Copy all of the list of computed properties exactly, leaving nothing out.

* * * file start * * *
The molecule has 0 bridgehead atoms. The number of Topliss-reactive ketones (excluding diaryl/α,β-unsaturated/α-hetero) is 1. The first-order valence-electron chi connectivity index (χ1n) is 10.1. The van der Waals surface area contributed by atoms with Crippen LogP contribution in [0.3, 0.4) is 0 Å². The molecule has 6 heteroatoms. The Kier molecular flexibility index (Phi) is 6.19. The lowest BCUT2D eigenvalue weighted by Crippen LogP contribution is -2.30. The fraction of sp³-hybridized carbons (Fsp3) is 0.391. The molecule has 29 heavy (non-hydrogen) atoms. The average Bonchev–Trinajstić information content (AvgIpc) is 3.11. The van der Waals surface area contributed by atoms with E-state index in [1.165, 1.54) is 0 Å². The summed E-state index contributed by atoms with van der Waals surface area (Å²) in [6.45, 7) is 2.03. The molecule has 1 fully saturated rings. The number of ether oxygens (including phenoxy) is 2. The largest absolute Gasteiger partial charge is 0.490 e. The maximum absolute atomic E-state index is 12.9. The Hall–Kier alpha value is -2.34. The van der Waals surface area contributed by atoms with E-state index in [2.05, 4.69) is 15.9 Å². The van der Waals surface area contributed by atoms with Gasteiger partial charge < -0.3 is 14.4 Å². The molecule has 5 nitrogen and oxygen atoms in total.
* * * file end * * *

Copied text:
The molecule has 0 bridgehead atoms. The number of Topliss-reactive ketones (excluding diaryl/α,β-unsaturated/α-hetero) is 1. The first-order valence-electron chi connectivity index (χ1n) is 10.1. The van der Waals surface area contributed by atoms with Crippen LogP contribution in [0.3, 0.4) is 0 Å². The molecule has 6 heteroatoms. The Kier molecular flexibility index (Phi) is 6.19. The lowest BCUT2D eigenvalue weighted by Crippen LogP contribution is -2.30. The fraction of sp³-hybridized carbons (Fsp3) is 0.391. The molecule has 29 heavy (non-hydrogen) atoms. The average Bonchev–Trinajstić information content (AvgIpc) is 3.11. The van der Waals surface area contributed by atoms with E-state index in [1.165, 1.54) is 0 Å². The summed E-state index contributed by atoms with van der Waals surface area (Å²) in [6.45, 7) is 2.03. The molecule has 1 fully saturated rings. The number of ether oxygens (including phenoxy) is 2. The largest absolute Gasteiger partial charge is 0.490 e. The maximum absolute atomic E-state index is 12.9. The Hall–Kier alpha value is -2.34. The van der Waals surface area contributed by atoms with E-state index in [2.05, 4.69) is 15.9 Å². The van der Waals surface area contributed by atoms with Gasteiger partial charge < -0.3 is 14.4 Å². The molecule has 5 nitrogen and oxygen atoms in total.